The new US rules to discourage tax inversions are surprisingly tough, and set the table for tax reform debates in 2015.
The ongoing tax inversion debate in the US can be summed up in two phrases: “patriotic duty” and “competitive for business.” But after Treasury Secretary Jacob Lew released new tax rules to govern tax inversions, it became clear that tax inversions are really about something else. In fact, tax inversions and corporate tax reform are both about the same thing: deferred earnings, which are profits US companies have earned outside the US, and how corporations can get access to this cash without paying US taxes.
The rules, which will not require Congressional approval, are much further reaching than most expected and will change the atmosphere around corporate tax reform, an idea that had gained momentum as tax inversions became more common. The substance of corporate tax reform remains largely undiscussed, however, but previous successful tax reform laws indicate that a potential shift of power in the Senate after the November elections may increase the chances of a bipartisan compromise.
Tilting the Scale Against Inversions
The Obama Administration was probably not hoping it would have to deal with tax inversions by issuing a bureaucratic rule, especially since it would helped make inversions a partisan issue, but it had no other choice. Tax inversions became a hot political topic just as Congress, which was unlikely to pass any piece of legislation in the first place, adjourned to campaign for November’s elections. That, and a list of brands with good name recognition like Burger King, Chiquita, and Medtronic announced inversion deals.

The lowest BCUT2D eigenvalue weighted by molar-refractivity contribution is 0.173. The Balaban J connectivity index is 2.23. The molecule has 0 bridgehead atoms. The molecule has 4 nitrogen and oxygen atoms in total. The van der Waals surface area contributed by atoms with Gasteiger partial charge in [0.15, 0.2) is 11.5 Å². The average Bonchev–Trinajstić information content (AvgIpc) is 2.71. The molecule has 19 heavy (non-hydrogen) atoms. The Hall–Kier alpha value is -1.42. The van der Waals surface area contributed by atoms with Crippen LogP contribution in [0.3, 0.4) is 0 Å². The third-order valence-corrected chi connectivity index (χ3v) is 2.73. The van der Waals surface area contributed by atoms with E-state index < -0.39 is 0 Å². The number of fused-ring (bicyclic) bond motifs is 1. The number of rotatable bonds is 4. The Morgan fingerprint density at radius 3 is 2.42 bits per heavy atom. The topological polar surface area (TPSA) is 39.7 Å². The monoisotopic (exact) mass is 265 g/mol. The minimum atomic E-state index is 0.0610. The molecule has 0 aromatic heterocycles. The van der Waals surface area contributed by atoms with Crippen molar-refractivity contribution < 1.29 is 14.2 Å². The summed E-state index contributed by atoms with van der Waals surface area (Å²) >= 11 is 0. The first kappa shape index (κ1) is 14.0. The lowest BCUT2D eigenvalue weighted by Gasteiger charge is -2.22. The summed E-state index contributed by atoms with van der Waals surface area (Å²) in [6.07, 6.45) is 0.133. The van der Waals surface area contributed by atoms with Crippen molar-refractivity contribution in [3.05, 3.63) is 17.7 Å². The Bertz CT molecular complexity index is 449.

The new rules to curb tax inversion are more far-reaching than most expected to see this year. Not only do they tilt the scales to make marginal tax inversion cases look unattractive, they put major limitations on the actions of any companies that still invert. To begin tightening the loophole, the Treasury put more restrictions on what companies will qualify as foreign after inverting by tightening regulations on how much ownership of the non-US corporation and the post-merger corporation could be American.
The bolder part of the rule stops the technique called hopscotching, which allows US companies access to all their overseas cash by inverting. When doing an inversion, US corporations are able to pull some slight of hand to let them begin using cash earned outside the US without repatriating it, and having to pay US taxes on it. There is no doubt this seriously changes the incentives of tax inversion. Publicly traded US-based companies are holding $1.95 trillion overseas. General Electric alone has $110 billion in profits being held outside the US, which is nearly the size of Hungary’s entire economy.
If there is just one factor that is fuelling the popularity of tax inversions, these pools of foreign profits are it. Critics of the Treasury’s rules will point out that the US corporate tax rate is the highest in the world (35%), but the average Fortune 500 company pays less than 20%. These foreign profits however, are sitting idly by while US companies are increasingly cash-strapped domestically.